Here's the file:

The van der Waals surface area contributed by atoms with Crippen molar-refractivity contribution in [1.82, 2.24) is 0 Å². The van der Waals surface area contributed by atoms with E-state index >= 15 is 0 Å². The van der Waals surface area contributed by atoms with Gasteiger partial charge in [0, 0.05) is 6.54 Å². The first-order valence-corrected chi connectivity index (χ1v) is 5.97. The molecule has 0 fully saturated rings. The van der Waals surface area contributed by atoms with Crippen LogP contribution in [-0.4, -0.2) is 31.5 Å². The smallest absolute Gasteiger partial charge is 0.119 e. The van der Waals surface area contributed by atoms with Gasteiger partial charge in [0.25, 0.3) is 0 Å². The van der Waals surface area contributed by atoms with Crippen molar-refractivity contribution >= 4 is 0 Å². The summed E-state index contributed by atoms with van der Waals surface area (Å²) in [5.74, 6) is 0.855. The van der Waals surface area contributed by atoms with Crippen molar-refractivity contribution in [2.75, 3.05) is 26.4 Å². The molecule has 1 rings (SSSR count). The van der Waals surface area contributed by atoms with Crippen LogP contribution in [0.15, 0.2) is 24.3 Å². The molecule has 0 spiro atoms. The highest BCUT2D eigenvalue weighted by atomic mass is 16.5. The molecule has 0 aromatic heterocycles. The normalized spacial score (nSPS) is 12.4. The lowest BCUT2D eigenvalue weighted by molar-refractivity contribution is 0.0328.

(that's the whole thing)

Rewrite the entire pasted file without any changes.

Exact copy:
The van der Waals surface area contributed by atoms with Crippen molar-refractivity contribution in [1.82, 2.24) is 0 Å². The van der Waals surface area contributed by atoms with E-state index >= 15 is 0 Å². The van der Waals surface area contributed by atoms with Gasteiger partial charge in [0, 0.05) is 6.54 Å². The first-order valence-corrected chi connectivity index (χ1v) is 5.97. The molecule has 0 fully saturated rings. The van der Waals surface area contributed by atoms with Crippen LogP contribution in [-0.4, -0.2) is 31.5 Å². The smallest absolute Gasteiger partial charge is 0.119 e. The van der Waals surface area contributed by atoms with Gasteiger partial charge in [0.25, 0.3) is 0 Å². The van der Waals surface area contributed by atoms with Crippen molar-refractivity contribution >= 4 is 0 Å². The summed E-state index contributed by atoms with van der Waals surface area (Å²) in [5.74, 6) is 0.855. The van der Waals surface area contributed by atoms with Crippen molar-refractivity contribution in [2.75, 3.05) is 26.4 Å². The molecule has 1 rings (SSSR count). The van der Waals surface area contributed by atoms with Crippen LogP contribution in [0.15, 0.2) is 24.3 Å². The molecule has 0 spiro atoms. The highest BCUT2D eigenvalue weighted by atomic mass is 16.5. The molecule has 0 aromatic heterocycles. The normalized spacial score (nSPS) is 12.4. The lowest BCUT2D eigenvalue weighted by molar-refractivity contribution is 0.0328.